3. Are we using the right metrics? Do pageviews get more attention than they deserve? What metric most accurately captures the added value of a media outlet? Must this metric differ when measuring journalistic added value (good done in the world, corruption exposed, etc) as opposed to business added value (revenue potential, engagement, etc)? If pageviews isn’t the optimal measure, which stakeholder loses the most as a result of that imperfection, and thus has the most to gain from better metrics? Is there a way to disincentivize click bait and incentivize investigative or impactful reporting?
Are there metrics POLITICO isn’t currently using that could shed better light for our clients of the value we are providing them and the importance of our content to readers? Are there better ways to systematically store and deliver narrative information on the impact of POLITICO’s journalism? Does the fact that POLITICO’s articles and slideshows are paginated cause more harm by inconveniencing our readers than benefit by increasing pageviews? What could POLITICO gain by adopting Upworthy’s “attention minutes” measure, detailed below and released a few weeks ago?
Nieman Lab — August 17, 2012
Metrics are powerful tools for insight and decision-making. But they are not ends in themselves because they will never exactly represent what is important. That’s why the first step in choosing metrics is to articulate what you want to measure, regardless of whether or not there’s an easy way to measure it. Choosing metrics poorly, or misunderstanding their limitations, can make things worse. Metrics are just proxies for our real goals — sometimes quite poor proxies.
…it might not always be the case that a larger audience is better. For some stories, getting them in front of particular people at particular times might be more important.
If journalism is supposed to inform, then one simple impact metric would ask: Does the audience know the things that are in this story? This is an answerable question. … The point is to define journalistic success based on what the user does, not the publisher.
While newsrooms typically see themselves in the business of story creation, an organization committed to informing, not just publishing, would have to operate somewhat differently. Having an audience means having the ability to direct attention, and an editor might choose to continue to direct attention to something important even its “old news”; if someone doesn’t know it, it’s still new news to them. Journalists will also have to understand how and when people change their beliefs, because information doesn’t necessarily change minds.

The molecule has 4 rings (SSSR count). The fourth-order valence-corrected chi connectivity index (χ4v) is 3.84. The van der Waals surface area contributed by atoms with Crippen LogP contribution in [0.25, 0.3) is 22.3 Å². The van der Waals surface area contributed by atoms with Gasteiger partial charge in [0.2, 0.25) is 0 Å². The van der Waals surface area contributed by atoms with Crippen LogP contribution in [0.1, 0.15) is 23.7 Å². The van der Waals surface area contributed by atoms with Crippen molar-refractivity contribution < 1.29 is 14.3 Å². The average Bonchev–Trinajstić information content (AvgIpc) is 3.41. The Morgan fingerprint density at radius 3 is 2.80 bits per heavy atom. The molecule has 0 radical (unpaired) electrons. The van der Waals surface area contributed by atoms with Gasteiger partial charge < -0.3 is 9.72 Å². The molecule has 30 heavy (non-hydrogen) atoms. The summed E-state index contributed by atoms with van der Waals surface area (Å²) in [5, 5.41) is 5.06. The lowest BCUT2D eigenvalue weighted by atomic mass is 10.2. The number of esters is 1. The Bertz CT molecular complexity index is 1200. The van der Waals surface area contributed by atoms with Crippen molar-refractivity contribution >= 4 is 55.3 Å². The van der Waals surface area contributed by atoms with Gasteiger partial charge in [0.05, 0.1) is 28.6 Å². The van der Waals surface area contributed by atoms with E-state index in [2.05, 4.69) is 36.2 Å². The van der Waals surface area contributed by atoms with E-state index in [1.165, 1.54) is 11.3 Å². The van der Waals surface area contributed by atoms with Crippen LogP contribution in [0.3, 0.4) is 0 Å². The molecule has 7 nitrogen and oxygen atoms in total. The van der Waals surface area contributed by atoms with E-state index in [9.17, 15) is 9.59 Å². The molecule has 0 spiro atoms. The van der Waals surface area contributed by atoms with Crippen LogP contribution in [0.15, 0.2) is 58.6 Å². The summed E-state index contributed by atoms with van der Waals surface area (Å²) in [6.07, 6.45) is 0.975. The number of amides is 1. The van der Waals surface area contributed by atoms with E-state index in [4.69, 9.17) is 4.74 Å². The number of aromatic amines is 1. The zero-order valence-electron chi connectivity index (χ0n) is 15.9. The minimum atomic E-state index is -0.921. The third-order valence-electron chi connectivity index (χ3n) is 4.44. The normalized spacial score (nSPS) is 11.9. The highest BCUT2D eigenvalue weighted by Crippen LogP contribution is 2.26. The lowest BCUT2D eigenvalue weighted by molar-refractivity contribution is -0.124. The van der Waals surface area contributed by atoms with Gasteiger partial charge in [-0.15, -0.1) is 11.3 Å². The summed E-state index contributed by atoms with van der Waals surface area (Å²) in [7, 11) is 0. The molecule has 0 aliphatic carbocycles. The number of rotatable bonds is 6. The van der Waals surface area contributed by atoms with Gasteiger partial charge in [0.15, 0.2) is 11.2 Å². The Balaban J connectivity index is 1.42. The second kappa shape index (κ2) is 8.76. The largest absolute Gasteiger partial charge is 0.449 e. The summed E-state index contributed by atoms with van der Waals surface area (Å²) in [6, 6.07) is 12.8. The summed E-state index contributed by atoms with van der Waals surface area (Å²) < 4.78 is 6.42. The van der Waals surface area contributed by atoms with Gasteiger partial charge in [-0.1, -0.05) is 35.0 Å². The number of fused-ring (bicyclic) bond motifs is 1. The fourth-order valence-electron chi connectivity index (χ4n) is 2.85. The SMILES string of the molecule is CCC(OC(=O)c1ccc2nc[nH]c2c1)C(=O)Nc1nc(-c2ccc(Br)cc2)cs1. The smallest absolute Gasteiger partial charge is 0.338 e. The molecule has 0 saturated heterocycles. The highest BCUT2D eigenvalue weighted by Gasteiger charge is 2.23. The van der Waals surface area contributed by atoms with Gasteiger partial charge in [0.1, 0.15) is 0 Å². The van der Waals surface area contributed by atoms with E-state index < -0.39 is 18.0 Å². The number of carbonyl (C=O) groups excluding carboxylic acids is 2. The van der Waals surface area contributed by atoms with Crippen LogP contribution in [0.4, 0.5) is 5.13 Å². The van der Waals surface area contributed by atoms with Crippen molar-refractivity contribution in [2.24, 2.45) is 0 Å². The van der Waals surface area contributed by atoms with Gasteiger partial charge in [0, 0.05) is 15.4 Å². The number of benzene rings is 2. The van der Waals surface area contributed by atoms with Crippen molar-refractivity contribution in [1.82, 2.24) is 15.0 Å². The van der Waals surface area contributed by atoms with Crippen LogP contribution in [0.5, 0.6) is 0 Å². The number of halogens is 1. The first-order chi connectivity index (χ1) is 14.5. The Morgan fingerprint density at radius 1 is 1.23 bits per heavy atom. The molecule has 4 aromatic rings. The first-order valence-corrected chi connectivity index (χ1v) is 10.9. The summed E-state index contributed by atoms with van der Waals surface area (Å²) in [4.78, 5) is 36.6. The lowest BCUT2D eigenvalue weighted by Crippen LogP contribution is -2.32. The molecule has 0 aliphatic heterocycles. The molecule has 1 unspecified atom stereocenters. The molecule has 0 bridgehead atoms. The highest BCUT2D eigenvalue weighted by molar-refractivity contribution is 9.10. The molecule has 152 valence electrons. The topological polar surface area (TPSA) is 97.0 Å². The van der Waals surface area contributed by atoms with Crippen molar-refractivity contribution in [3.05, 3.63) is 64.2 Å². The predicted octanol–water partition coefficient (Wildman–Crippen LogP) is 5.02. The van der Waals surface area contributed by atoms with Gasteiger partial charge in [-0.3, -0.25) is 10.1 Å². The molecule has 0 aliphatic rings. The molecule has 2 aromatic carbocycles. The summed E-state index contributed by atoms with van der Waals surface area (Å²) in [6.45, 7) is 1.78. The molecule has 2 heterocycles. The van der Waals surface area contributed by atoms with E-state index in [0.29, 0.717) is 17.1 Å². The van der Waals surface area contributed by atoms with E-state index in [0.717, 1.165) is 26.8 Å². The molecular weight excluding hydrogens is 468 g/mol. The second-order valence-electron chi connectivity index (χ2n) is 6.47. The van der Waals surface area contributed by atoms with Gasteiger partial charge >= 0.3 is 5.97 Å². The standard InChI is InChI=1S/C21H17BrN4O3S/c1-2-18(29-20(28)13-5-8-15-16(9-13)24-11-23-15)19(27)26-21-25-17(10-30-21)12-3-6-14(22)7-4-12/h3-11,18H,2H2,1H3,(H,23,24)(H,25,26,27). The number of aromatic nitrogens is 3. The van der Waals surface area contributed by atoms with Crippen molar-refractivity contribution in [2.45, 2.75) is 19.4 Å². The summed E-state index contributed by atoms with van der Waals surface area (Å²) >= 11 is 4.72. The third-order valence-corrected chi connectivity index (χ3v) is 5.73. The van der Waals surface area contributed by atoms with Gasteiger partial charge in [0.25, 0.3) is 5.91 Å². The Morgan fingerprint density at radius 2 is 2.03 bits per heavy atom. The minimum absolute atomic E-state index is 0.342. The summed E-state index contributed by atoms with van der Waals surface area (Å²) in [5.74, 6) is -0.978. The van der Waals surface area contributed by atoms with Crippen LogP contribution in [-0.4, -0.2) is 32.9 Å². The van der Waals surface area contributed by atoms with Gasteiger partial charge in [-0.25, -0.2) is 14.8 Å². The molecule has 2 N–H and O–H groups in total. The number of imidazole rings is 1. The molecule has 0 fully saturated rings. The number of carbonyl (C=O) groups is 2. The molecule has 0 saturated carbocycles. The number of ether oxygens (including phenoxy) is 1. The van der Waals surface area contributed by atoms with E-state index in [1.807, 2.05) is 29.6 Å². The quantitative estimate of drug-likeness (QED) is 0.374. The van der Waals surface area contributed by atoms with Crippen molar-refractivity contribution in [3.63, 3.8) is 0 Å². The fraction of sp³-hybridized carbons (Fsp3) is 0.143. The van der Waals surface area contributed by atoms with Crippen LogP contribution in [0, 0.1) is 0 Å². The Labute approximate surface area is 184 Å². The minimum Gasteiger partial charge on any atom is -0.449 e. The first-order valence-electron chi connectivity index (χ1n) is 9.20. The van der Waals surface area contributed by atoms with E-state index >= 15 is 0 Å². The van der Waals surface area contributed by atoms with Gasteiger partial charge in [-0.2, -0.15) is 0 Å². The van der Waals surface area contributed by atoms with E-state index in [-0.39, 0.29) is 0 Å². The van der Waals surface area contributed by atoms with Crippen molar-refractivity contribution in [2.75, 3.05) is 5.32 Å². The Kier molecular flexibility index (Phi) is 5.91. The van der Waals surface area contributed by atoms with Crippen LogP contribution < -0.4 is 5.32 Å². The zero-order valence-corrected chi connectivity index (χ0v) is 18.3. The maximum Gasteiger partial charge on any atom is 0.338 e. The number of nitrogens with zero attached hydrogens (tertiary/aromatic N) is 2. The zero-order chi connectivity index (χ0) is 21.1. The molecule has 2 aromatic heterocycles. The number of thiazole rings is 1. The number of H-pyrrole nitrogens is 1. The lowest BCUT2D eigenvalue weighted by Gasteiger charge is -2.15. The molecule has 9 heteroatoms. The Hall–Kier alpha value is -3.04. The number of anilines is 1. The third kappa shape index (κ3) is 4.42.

Fortunately, not all data is numbers. Do you think that story contributed to better legislation? Write a note explaining why. … Not every effect needs to be expressed in numbers, and a variety of fields are coming to the conclusion that narrative descriptions are equally valuable. … The important thing is to collect this information reliably and systematically, or you won’t be able to make comparisons in the future. … Ideally, a newsroom would have an integrated database connecting each story to both quantitative and qualitative indicators of impact. … With that sort of extensive data set, we stand a chance of figuring out not only what the journalism did, but how best to evaluate it in the future. But nothing so elaborate is necessary to get started. …
Most importantly, we need to keep asking: Why are we doing this? … It’s impossible to evaluate impact if you don’t know what you want to accomplish.
Nieman Lab — February 6, 2014
This morning, Upworthy announced it would be using a new metric — “attention minutes” — as its primary tool to determine how they’re doing. The goal is to blend traditional eyeball-counting metrics with figures that more accurately measure engagement or how much the audience actually likes the content that they’re making. And they’ll be releasing their source code so other publishers can use it.
[Upworthy:] We love thinking this way because it rewards us for sharing content that people really enjoy and find valuable — not just stuff they click on a lot. It may mean that we don’t do quite as well on uniques or pageviews, but that’s a tradeoff we’re happy to make because this is a metric focused on real user satisfaction.
Of course, Upworthy isn’t the only publisher feeling dissatisfied with the mighty pageview and its many successors. … The New York Times [is] working on “pageviews above replacement,” … YouTube’s “Time Watched,” Medium’s “Total Time Reading,” and Chartbeat’s “Average Engaged Time.”
Attention minutes are calculated using an assemblage of what Upworthy calls “signals.” [Upworthy chief executive Eli] Pariser says they started out by asking, “What are the ways you can know if it’s a sad, lonely, ignored tab or if someone is watching intently?”
Some of these signals include the length of time a browser tab has been open, how long a video player has been running, and the movement of the mouse on screen. “This method doesn’t store raw information — it follows a stream of events and every few seconds asks, ‘Is this person still paying attention?’” Pariser said. “If they are, that sends a signal to a data warehouse that says, ‘Chalk up a few more attention seconds for this post.’”
If you measure performance in pageviews, you encourage slideshows. If you measure performance by social shares, you encourage clickbait headlines and giant Like buttons. Finding a metric that lines up with a publisher’s goals is one of the most important things it can do to encourage better work.